Prompt

    Equation

    Average velocity

    Average acceleration

    Kinematics equation (no x)

    Kinematics equation (no t)

    Kinematics equation (no v final)

    Newton’s second law

    Frictional force in terms of the normal force

    Torque

    t = F × d

    Linear momentum

    p = mv

    Impulse (2 definitions)

    I = Dp = F×Dt

    Kinetic energy

    K = ½ mv2

    Potential energy due to gravity near Earth’s surface

    Ug = mgh (h – height, also can use x or y)

    Law of gravity

    Centripetal acceleration

    Weight (near Earth’s surface)

    Fg = mg

     


     

    The following are ordinary physics problems.  Place the answer in scientific notation when appropriate and simplify the units (Scientific notation is used when it takes less time to write than the ordinary number does.  As an example 200 is easier to write than 2.00x102, but 2.00x108 is easier to write than 200,000,000).  Do your best to cancel units, and attempt to show the simplified units in the final answer.

    1. a. __0.30 s(or 3.0x10-1 s)

       

    2. _______________

       

    3. _______________

       

    4. _______________

       

    5. _______________

       

    6. _______________

       

       

       

    7. _______________

       

    8. _______________

    Often problems on the AP exam are done with variables only.  Solve for the variable indicated. Don’t let the different letters confuse you.  Manipulate them algebraically as though they were numbers.


    1.  

    2. _______________

       

    3. _______________

       

    4. _______________

       

    5. __________

       

    6. ____________

       

    7. _______________

       

    8. _______________

     

     

    Physics uses the KMS system (SI: System Internationale).  KMS stands for kilogram, meter, second.  These are the units of choice of physics.  The equations in physics depend on unit agreement.  So you must convert to KMS in most problems to arrive at the correct answer. 

    kilometers (km) to meters (m)     and meters to kilometers                  gram (g) to kilogram (kg)

    centimeters (cm) to meters (m)   and meters to centimeters                Celsius (oC) to Kelvin (K)

    millimeters (mm) to meters (m)   and meters to millimeters                 atmospheres (atm) to Pascals (Pa)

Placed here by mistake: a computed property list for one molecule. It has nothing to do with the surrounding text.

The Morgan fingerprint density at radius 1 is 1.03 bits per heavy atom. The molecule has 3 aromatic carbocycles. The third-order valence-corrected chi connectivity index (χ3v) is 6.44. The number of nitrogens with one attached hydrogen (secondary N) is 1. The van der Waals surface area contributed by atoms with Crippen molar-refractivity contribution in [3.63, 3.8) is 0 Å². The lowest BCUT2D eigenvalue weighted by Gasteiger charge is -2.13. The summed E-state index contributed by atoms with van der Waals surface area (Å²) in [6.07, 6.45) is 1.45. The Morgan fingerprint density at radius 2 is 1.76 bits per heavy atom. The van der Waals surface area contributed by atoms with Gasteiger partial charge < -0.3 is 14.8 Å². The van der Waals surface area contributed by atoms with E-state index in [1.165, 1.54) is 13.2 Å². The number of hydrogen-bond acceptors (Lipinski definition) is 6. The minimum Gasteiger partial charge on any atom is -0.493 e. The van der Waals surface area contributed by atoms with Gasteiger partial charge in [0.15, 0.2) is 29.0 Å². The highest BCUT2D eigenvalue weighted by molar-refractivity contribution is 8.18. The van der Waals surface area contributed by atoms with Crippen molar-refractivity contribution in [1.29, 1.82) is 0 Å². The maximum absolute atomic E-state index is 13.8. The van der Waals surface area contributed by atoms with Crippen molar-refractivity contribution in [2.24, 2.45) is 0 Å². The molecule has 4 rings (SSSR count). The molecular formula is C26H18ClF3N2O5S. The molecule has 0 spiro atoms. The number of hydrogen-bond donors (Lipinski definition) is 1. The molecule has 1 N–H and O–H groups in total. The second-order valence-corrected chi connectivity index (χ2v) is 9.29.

nanometers (nm) to meters (m)  and metes to nanometers                 liters (L) to cubic meters (m3)

    micrometers (mm) to meters (m)

    Other conversions will be taught as they become necessary.

    What if you don’t know the conversion factors?  Colleges want students who can find their own information (so do employers).  Hint: Try searching for “Metric conversions”.  Enjoy!


    1. 4008 g= _______4.008___ kg

       

    2. r.1.2 km= _______________ m

       

    3. 823 nm= _______________ m

       

    4. 298 K= _______________ oC

       

    5. u.0.77 m= _______________ cm

       

    6. v.8.8x10-8 m= _______________ mm

       

    7. w.1.2 atm= _______________ Pa

       

    8. x.25.0 mm= _______________ m

       

    9. y.2.65 mm= _______________ m

       

    10. z.8.23 m= _______________ km

       

    11. aa.5.4 L= _______________ m3

       

    12. bb.40.0 cm= _______________ m

       

    13. cc.6.23x10-7 m= _______________ nm

       

    14. dd.1.5x1011 m= _______________ km

    Solve the following geometric problems. Research “Geometry Angle Cheat Sheet” online for help.

    1. Line B touches the circle at a single point.Line A extends through the center of the circle.

       

    2. What is the area under the curve (function) at the right? _______________

    B

     

    A

     

    What type of line is line B in reference to the circle?

    B is a tangent line

     

     

     

     

     

    C

     

    45o

     

    30o

    How large is the angle between lines A and B?

    _______________

     

    q

     

    30o

    What is angle C?

    _______________